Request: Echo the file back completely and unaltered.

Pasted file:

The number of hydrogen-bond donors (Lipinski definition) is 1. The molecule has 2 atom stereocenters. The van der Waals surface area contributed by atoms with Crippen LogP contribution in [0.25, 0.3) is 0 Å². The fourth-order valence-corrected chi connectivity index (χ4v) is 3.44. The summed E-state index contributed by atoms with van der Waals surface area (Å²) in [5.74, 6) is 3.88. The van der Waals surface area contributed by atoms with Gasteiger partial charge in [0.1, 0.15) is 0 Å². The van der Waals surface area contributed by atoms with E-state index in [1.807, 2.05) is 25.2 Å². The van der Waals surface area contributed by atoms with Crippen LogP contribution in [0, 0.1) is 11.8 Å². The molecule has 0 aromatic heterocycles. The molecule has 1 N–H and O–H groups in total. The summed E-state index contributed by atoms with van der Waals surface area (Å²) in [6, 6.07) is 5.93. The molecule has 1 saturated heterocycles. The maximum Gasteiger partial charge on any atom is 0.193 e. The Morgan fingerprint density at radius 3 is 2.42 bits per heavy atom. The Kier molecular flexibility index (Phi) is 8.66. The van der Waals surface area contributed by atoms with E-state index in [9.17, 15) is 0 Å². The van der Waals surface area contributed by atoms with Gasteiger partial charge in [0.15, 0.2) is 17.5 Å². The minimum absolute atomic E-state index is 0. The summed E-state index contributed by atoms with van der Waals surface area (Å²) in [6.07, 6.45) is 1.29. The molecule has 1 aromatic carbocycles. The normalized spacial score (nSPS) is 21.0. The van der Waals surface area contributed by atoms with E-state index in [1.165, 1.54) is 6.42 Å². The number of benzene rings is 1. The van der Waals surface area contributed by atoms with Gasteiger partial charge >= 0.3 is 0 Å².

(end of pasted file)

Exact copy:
The number of hydrogen-bond donors (Lipinski definition) is 1. The molecule has 2 atom stereocenters. The van der Waals surface area contributed by atoms with Crippen LogP contribution in [0.25, 0.3) is 0 Å². The fourth-order valence-corrected chi connectivity index (χ4v) is 3.44. The summed E-state index contributed by atoms with van der Waals surface area (Å²) in [5.74, 6) is 3.88. The van der Waals surface area contributed by atoms with Gasteiger partial charge in [0.1, 0.15) is 0 Å². The van der Waals surface area contributed by atoms with E-state index in [1.807, 2.05) is 25.2 Å². The van der Waals surface area contributed by atoms with Crippen LogP contribution in [0, 0.1) is 11.8 Å². The molecule has 0 aromatic heterocycles. The molecule has 1 N–H and O–H groups in total. The summed E-state index contributed by atoms with van der Waals surface area (Å²) in [6, 6.07) is 5.93. The molecule has 1 saturated heterocycles. The maximum Gasteiger partial charge on any atom is 0.193 e. The Morgan fingerprint density at radius 3 is 2.42 bits per heavy atom. The Kier molecular flexibility index (Phi) is 8.66. The van der Waals surface area contributed by atoms with E-state index in [9.17, 15) is 0 Å². The van der Waals surface area contributed by atoms with Gasteiger partial charge in [0.15, 0.2) is 17.5 Å². The minimum absolute atomic E-state index is 0. The summed E-state index contributed by atoms with van der Waals surface area (Å²) in [6.07, 6.45) is 1.29. The molecule has 1 aromatic carbocycles. The normalized spacial score (nSPS) is 21.0. The van der Waals surface area contributed by atoms with E-state index in [1.165, 1.54) is 6.42 Å². The number of benzene rings is 1. The van der Waals surface area contributed by atoms with Gasteiger partial charge >= 0.3 is 0 Å².